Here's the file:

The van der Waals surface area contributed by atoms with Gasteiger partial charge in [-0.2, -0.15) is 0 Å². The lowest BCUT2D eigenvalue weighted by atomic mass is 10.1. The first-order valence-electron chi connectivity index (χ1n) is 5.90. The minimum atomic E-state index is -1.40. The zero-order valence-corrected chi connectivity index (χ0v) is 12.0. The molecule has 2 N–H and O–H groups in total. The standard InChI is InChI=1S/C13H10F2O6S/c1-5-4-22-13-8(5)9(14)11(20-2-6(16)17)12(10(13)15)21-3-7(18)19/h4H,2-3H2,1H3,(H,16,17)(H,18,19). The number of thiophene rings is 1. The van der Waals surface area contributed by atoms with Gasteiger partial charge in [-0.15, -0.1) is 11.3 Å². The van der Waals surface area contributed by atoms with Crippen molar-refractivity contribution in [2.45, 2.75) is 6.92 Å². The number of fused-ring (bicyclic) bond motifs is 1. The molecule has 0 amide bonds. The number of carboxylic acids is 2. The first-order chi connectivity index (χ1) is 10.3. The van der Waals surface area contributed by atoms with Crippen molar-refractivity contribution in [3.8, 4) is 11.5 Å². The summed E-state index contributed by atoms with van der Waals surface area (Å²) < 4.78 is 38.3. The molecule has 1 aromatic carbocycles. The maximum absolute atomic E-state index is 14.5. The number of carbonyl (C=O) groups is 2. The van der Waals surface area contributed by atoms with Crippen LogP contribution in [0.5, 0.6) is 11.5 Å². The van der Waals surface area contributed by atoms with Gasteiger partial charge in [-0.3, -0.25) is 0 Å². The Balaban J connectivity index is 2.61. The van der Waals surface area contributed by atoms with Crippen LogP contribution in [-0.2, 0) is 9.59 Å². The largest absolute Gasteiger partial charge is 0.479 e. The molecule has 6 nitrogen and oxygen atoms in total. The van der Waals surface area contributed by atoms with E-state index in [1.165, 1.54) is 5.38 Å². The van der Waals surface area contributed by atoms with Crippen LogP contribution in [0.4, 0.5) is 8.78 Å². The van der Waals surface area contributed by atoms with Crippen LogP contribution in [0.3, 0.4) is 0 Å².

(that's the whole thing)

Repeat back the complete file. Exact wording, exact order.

The van der Waals surface area contributed by atoms with Gasteiger partial charge in [-0.2, -0.15) is 0 Å². The lowest BCUT2D eigenvalue weighted by atomic mass is 10.1. The first-order valence-electron chi connectivity index (χ1n) is 5.90. The minimum atomic E-state index is -1.40. The zero-order valence-corrected chi connectivity index (χ0v) is 12.0. The molecule has 2 N–H and O–H groups in total. The standard InChI is InChI=1S/C13H10F2O6S/c1-5-4-22-13-8(5)9(14)11(20-2-6(16)17)12(10(13)15)21-3-7(18)19/h4H,2-3H2,1H3,(H,16,17)(H,18,19). The number of thiophene rings is 1. The van der Waals surface area contributed by atoms with Gasteiger partial charge in [-0.15, -0.1) is 11.3 Å². The van der Waals surface area contributed by atoms with Crippen molar-refractivity contribution in [2.45, 2.75) is 6.92 Å². The number of fused-ring (bicyclic) bond motifs is 1. The molecule has 0 amide bonds. The number of carboxylic acids is 2. The first-order chi connectivity index (χ1) is 10.3. The van der Waals surface area contributed by atoms with Crippen molar-refractivity contribution in [3.8, 4) is 11.5 Å². The summed E-state index contributed by atoms with van der Waals surface area (Å²) < 4.78 is 38.3. The molecule has 1 aromatic carbocycles. The maximum absolute atomic E-state index is 14.5. The number of carbonyl (C=O) groups is 2. The van der Waals surface area contributed by atoms with Crippen LogP contribution in [0.5, 0.6) is 11.5 Å². The van der Waals surface area contributed by atoms with Gasteiger partial charge in [-0.3, -0.25) is 0 Å². The Balaban J connectivity index is 2.61. The van der Waals surface area contributed by atoms with Crippen LogP contribution in [-0.2, 0) is 9.59 Å². The largest absolute Gasteiger partial charge is 0.479 e. The molecule has 6 nitrogen and oxygen atoms in total. The van der Waals surface area contributed by atoms with E-state index in [1.165, 1.54) is 5.38 Å². The van der Waals surface area contributed by atoms with Crippen LogP contribution in [0.4, 0.5) is 8.78 Å². The van der Waals surface area contributed by atoms with Crippen LogP contribution in [0.3, 0.4) is 0 Å².